• Arctostaphylos uva-ursi (bearberry): A woody, prostrate ground cover with small shiny bright green leaves that turn red in winter; likes sandy soil
  • Armeria maritima (thrift): Narrow stiff leaves in compact tufts, white, pink, or rose globe-shaped flowers on 8″-10″ stalks over much of the season
  • Aubretia deltoides ‘Red Carpet: 3″-4″, spreading, with gray-green leaves, flourishes in well-drained limey soil in full sun; blooms deep red in spring; cut back after flowers have faded to keep it neat
  • Chrysogonum virginianum (golden star): 5″ carpet of yellow on green all summer, likes soil surface damp
  • Draba sibirica: Prostrate foliage, yellow flowers in April and again in October
  • Iberis sempervirens (evergreen candytuft): About 10″ high, narrow-leaved evergreen; dense white blooms in mid-spring
  • Oxalis adenophylla: 4″ high tufts of crinkly, gray-green leaflets with lilac-pink flowers on 4″-6″ stalks in late spring; good drainage in full sun
  • Oxalis hirta: Drought tolerant; in late fall bright rose pink flowers over clover-like leaves; plant bulbs in fall
  • Sempervivium tectorum (hens and chickens): Rosettes of succulent leaves 4″-6″ across; very few ungainly flowers on 4″-8″ stems

Full or Partial shade

Plants that will take a lot of abuse:

  • Ajuga reptans (bugleweed): There are many cultivars, all low to the ground with 4″-6″ flower stems that bloom in May in blue, white, or pink, leaves can be shiny dark green, bronze, crinkly, variegated white, and green or variegated white, pink and purple.
  • Alchemilla mollis (lady’s mantle): 1′-2′ high plants that will tolerate a great deal of shade
  • Cornus canadensis- renamed Chamaepericlymenum canadensis (bunchberry): 6″ hardy carpetlike perennial that enjoys moist, peaty woodland soil; tiny clusters of white blooms in May and June followed by red berries. In autumn, leaves become burgundy red. Will tolerate dry shade as well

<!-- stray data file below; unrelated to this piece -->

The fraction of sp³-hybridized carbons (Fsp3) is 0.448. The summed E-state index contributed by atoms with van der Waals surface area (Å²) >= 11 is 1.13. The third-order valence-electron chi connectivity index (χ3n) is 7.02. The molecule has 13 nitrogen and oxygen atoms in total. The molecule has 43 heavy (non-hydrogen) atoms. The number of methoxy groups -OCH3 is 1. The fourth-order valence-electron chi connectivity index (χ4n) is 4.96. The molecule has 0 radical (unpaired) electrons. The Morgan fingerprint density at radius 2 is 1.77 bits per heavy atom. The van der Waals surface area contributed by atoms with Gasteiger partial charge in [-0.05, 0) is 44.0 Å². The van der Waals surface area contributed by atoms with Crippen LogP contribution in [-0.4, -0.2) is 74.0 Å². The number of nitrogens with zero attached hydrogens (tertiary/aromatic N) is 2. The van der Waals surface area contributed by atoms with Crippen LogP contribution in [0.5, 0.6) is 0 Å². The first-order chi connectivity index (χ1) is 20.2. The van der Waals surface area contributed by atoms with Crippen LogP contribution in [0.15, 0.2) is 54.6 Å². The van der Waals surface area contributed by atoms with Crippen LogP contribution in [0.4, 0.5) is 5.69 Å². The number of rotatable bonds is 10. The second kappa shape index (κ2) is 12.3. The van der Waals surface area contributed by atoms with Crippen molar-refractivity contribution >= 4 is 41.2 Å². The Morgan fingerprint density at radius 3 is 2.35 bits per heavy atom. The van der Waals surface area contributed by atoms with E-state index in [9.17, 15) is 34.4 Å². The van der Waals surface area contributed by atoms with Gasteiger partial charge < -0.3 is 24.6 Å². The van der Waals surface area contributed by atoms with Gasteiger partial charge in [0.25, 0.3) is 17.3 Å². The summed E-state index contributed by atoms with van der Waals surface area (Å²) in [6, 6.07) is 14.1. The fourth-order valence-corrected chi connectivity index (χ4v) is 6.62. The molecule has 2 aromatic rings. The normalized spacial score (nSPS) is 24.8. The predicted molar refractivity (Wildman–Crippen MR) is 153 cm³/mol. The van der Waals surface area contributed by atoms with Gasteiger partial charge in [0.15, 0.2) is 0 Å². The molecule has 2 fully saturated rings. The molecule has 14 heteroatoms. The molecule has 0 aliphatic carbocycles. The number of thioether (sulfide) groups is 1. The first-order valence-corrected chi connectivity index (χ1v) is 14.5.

• Cotula squalida (New Zealand brass buttons): Evergreen leaves are soft fern-like bronze green 2″-3″ high; flowers like tiny brass buttons, will tolerate sun as well as medium shade
  • Dichondra micrantha (dichondra): A ground-hugging plant (and lawn substitute) with leaves shaped like miniature water lily pads; will tolerate sun as well; sow seed in April or May around stepping-stones
  • Gaultheria procumbens (wintergreen): A native groundcover, to 6″; creeping stems with shiny leaves with tiny white flowers in summer followed by scarlet berries
  • Mitchella repens (Partridgeberry): Native, to 3″; very small, rounded evergreen leaves, light pink flowers, and red berries in fall
  • Polytrichum commune (common haircap moss): A moss found worldwide; excellent for gathering around stepping-stones in woodland settings; tolerant of a wide range of light and moisture conditions; the toughest, most versatile of the mosses; zone hardiness not established
  • Saxifraga stolonifera (S. sarmentosa) (strawberry geranium): A creeping plant that makes runners like strawberries; roundish, white-veined leaves 4″ across, white flowers; moist soil essential.
  • Tiarella cordifolia (foamflower): 6″ high; white flowers that bloom in spring over heart-shaped leaves along creeping stems

Plants that won’t take much abuse

  • Asarum europaeum (European ginger): 3″-4″ ground cover with glossy, heart-shaped, evergreen leaves
  • Astilbe hybrids: ‘Inshirach Pink’: 10″ pale pink spikes over dark bronze-green foliage in July-August
  • Sprite: 12″ pale pink spikes over dark lacy foliage
  • Bellis perennis ‘Pomponette’ (English daisy): Rosettes of dark green leaves 1″-2″ long; mixed pink, rose, white, or red daisy flowers in spring and early summer to 6″
  • Chrysogonum virginianum (golden star): Long, triangular-toothed leaves; bright yellow, daisy-like, long-blooming flowers; to 6″
  • Hostas: There are many varieties, but if you choose any, choose the smallest, so they snug into the risers in steps or along the edges of shady paths made of stepping stones. 
  • Soleirolia soleirolii (baby’s tears or angel’s tears): A tiny-leaved carpeting plant 1″-3″ high for around stepping-stones, for example; leaves and stems easily injured but quickly rejuvenates itself
  • Viola cornuta (violets): Tufted plants 6″-8″ high with oval leaves; well-drained, cool conditions will give rise to the range of flowers available in this common plant
  • Viola labradorica (species of violet): Hardy perennials with purple-tinted mats of foliage and mauve flowers in spring; slightly moist conditions, though it will tolerate dry conditions
George Gitau

Meet George, an advocate for traditional craftsmanship. I will provide you with educational content, techniques and ideas for your next garden and home improvement project. Together, let's create beautiful spaces that are not only beautiful but also functional